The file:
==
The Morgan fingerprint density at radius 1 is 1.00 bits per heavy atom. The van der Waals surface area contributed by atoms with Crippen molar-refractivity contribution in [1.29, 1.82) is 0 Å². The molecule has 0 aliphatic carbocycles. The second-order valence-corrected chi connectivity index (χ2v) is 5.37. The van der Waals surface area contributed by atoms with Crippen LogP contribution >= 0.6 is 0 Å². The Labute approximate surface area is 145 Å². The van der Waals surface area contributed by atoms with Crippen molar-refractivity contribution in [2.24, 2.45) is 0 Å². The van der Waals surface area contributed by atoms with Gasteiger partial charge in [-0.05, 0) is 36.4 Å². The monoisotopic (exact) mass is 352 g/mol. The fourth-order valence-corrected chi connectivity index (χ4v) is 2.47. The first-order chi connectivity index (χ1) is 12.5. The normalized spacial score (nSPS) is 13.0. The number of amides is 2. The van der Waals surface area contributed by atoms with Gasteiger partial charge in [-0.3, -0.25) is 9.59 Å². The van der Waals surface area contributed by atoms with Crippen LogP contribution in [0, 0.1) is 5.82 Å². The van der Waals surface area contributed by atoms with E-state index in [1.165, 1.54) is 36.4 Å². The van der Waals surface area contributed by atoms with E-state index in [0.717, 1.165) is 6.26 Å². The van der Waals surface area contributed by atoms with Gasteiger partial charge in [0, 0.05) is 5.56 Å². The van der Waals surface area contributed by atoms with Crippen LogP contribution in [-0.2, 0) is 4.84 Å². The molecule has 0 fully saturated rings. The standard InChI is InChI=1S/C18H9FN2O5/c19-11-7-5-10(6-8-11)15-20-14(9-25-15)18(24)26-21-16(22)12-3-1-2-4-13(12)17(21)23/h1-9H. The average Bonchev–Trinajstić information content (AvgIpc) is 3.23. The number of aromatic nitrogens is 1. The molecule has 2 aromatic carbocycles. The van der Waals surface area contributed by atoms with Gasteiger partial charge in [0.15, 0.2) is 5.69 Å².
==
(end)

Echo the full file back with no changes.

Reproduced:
The Morgan fingerprint density at radius 1 is 1.00 bits per heavy atom. The van der Waals surface area contributed by atoms with Crippen molar-refractivity contribution in [1.29, 1.82) is 0 Å². The molecule has 0 aliphatic carbocycles. The second-order valence-corrected chi connectivity index (χ2v) is 5.37. The van der Waals surface area contributed by atoms with Crippen LogP contribution >= 0.6 is 0 Å². The Labute approximate surface area is 145 Å². The van der Waals surface area contributed by atoms with Crippen molar-refractivity contribution in [2.24, 2.45) is 0 Å². The van der Waals surface area contributed by atoms with Gasteiger partial charge in [-0.05, 0) is 36.4 Å². The monoisotopic (exact) mass is 352 g/mol. The fourth-order valence-corrected chi connectivity index (χ4v) is 2.47. The first-order chi connectivity index (χ1) is 12.5. The normalized spacial score (nSPS) is 13.0. The number of amides is 2. The van der Waals surface area contributed by atoms with Gasteiger partial charge in [-0.3, -0.25) is 9.59 Å². The van der Waals surface area contributed by atoms with Crippen LogP contribution in [0, 0.1) is 5.82 Å². The van der Waals surface area contributed by atoms with E-state index in [1.165, 1.54) is 36.4 Å². The van der Waals surface area contributed by atoms with E-state index in [0.717, 1.165) is 6.26 Å². The van der Waals surface area contributed by atoms with Gasteiger partial charge in [0, 0.05) is 5.56 Å². The van der Waals surface area contributed by atoms with Crippen LogP contribution in [-0.2, 0) is 4.84 Å². The molecule has 0 fully saturated rings. The standard InChI is InChI=1S/C18H9FN2O5/c19-11-7-5-10(6-8-11)15-20-14(9-25-15)18(24)26-21-16(22)12-3-1-2-4-13(12)17(21)23/h1-9H. The average Bonchev–Trinajstić information content (AvgIpc) is 3.23. The number of aromatic nitrogens is 1. The molecule has 2 aromatic carbocycles. The van der Waals surface area contributed by atoms with Gasteiger partial charge in [0.15, 0.2) is 5.69 Å².